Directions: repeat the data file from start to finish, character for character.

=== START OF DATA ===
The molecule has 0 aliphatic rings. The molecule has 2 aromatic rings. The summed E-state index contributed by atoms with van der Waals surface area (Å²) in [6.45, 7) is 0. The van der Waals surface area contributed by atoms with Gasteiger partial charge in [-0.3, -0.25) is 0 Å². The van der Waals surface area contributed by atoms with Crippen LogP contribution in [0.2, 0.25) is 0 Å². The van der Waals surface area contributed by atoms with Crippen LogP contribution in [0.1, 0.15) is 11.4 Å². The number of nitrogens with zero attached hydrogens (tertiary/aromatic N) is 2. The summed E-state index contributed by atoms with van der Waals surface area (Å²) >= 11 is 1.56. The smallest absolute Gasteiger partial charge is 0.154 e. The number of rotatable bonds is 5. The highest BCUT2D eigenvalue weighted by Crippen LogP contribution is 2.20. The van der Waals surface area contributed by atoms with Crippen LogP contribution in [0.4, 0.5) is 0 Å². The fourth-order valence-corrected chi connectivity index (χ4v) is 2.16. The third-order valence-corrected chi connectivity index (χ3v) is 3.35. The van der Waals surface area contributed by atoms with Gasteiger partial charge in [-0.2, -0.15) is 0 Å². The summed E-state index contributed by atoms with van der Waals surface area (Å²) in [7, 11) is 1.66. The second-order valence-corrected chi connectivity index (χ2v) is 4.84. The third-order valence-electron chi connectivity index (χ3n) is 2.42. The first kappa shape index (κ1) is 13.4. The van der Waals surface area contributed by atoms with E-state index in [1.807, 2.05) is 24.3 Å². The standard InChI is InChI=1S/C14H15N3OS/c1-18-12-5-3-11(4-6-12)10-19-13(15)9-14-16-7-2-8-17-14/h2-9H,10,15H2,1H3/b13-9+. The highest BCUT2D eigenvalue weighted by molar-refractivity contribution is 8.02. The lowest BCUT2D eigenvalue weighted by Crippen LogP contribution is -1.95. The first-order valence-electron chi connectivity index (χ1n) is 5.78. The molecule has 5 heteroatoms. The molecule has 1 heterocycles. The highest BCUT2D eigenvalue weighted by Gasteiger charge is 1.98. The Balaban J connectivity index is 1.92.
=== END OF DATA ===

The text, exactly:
The molecule has 0 aliphatic rings. The molecule has 2 aromatic rings. The summed E-state index contributed by atoms with van der Waals surface area (Å²) in [6.45, 7) is 0. The van der Waals surface area contributed by atoms with Gasteiger partial charge in [-0.3, -0.25) is 0 Å². The van der Waals surface area contributed by atoms with Crippen LogP contribution in [0.2, 0.25) is 0 Å². The van der Waals surface area contributed by atoms with Crippen LogP contribution in [0.1, 0.15) is 11.4 Å². The number of nitrogens with zero attached hydrogens (tertiary/aromatic N) is 2. The summed E-state index contributed by atoms with van der Waals surface area (Å²) >= 11 is 1.56. The smallest absolute Gasteiger partial charge is 0.154 e. The number of rotatable bonds is 5. The highest BCUT2D eigenvalue weighted by Crippen LogP contribution is 2.20. The van der Waals surface area contributed by atoms with Crippen LogP contribution in [0.4, 0.5) is 0 Å². The fourth-order valence-corrected chi connectivity index (χ4v) is 2.16. The third-order valence-corrected chi connectivity index (χ3v) is 3.35. The van der Waals surface area contributed by atoms with Gasteiger partial charge in [-0.2, -0.15) is 0 Å². The summed E-state index contributed by atoms with van der Waals surface area (Å²) in [7, 11) is 1.66. The second-order valence-corrected chi connectivity index (χ2v) is 4.84. The third-order valence-electron chi connectivity index (χ3n) is 2.42. The first kappa shape index (κ1) is 13.4. The van der Waals surface area contributed by atoms with E-state index in [1.807, 2.05) is 24.3 Å². The standard InChI is InChI=1S/C14H15N3OS/c1-18-12-5-3-11(4-6-12)10-19-13(15)9-14-16-7-2-8-17-14/h2-9H,10,15H2,1H3/b13-9+. The highest BCUT2D eigenvalue weighted by molar-refractivity contribution is 8.02. The lowest BCUT2D eigenvalue weighted by Crippen LogP contribution is -1.95. The first-order valence-electron chi connectivity index (χ1n) is 5.78. The molecule has 5 heteroatoms. The molecule has 1 heterocycles. The highest BCUT2D eigenvalue weighted by Gasteiger charge is 1.98. The Balaban J connectivity index is 1.92.